Hooklands Care Home in Bracklesham has now been taken out of special measures following a recent inspection.
The home had been rated ‘inadequate’ by the Care Quality Commission (CQC), but after another unannounced inspection in January it has been rated ‘good’ in three out of five categories and ‘requires improvement’ overall.
The latest inspection found no breaches of safety and ‘positive improvements had been made to all key questions’ asked in an action plan given to the operator Hooklands Limited.
(A story published earlier today stating Hooklands Care Home was in special measures was based on the most recent CQC report on its website at the time of writing).
A previous inspection in August 17 had found five breaches, including for safe treatment and cleanliness, and in placing the home in special measures, no additional residents were allowed to be taken on and those living there were being monitored by West Sussex County Council.
It meant the home, in West Bracklesham Drive, was inspected again without warning on January 8, where no breaches were this time found.
The report, published on April 4 but yet to be updated on the CQC website, states: “The new manager had introduced many positive changes since the last inspection.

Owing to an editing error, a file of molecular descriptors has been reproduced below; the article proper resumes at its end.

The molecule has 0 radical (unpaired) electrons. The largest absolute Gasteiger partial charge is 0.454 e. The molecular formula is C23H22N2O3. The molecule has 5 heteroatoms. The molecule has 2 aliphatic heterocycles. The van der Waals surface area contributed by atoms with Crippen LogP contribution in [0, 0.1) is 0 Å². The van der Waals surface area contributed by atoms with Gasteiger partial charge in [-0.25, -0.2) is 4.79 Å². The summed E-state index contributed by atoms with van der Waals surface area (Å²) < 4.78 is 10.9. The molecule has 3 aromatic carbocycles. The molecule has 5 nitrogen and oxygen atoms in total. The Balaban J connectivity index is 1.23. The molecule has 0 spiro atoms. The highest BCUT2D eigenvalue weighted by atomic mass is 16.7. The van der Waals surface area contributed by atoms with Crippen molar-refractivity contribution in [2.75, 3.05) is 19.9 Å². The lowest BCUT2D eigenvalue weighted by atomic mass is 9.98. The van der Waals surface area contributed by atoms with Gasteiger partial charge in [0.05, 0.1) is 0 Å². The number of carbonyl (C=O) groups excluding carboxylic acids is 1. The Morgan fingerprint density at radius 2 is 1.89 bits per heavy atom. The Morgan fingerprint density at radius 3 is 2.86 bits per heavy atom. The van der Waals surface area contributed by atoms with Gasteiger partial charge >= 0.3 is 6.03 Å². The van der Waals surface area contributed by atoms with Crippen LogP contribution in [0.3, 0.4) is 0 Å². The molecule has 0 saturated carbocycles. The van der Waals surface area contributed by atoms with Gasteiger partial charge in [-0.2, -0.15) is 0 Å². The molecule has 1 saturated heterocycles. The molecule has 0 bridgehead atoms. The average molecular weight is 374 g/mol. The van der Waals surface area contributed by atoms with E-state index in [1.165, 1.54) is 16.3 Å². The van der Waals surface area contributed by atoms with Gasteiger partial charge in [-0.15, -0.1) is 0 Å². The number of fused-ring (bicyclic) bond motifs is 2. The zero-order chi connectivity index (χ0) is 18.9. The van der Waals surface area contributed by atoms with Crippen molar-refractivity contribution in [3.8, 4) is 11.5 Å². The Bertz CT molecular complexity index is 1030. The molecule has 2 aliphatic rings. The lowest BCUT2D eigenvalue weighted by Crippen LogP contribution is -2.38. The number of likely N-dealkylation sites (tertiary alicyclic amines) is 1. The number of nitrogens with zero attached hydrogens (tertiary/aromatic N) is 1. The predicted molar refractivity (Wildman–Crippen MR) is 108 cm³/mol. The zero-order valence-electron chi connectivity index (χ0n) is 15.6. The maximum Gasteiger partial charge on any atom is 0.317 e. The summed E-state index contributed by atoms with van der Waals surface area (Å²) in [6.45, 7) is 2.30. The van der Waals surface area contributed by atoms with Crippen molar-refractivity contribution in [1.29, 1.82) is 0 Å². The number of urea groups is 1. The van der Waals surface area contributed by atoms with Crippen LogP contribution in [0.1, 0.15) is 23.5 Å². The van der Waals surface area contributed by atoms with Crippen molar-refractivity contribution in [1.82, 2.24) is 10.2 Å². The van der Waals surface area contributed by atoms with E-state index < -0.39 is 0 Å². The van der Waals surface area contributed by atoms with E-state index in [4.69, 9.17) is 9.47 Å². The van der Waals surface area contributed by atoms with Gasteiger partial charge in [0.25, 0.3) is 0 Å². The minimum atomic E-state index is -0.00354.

“New staff had been appointed and a new call bell system had been installed by the provider.
“Medicines were stored and administered safely and people’s records were held confidentially in a locked room.
“We recommended that the manager ensured that medicines for people continued to be monitored closely to ensure improvements are embedded in practice. “People were safeguarded from abuse. Staff had received training and the local social services department had lifted the contract ‘suspension’ with the service which enabled the home to admit new people to live there.
“New audits had been introduced which meant that the service was now effectively monitoring the quality and safety of the service provided to people.”
The report added that since the previous inspection Hooklands Limited had applied to de-register the ‘nursing’ registration for the service, meaning that only people with needs that can be met safely and appropriately in a residential care home can now be accommodated there.
The previous report pointed to low staff morale and a high number of agency staff used, but the new report found: “There were suitable numbers of appropriately skilled staff deployed at the service.
“Staff morale was very positive with staff working well together as a team.
“Staff felt that the new manager was approachable and supportive.
“At the time of our inspection no agency staff were used.”
It added: “Whilst there had been significant improvements at this service, due to the previously identified serious concerns, a period of sustained quality improvement progress with changes being embedded into practice is required before the service can be rated as ‘good’ overall.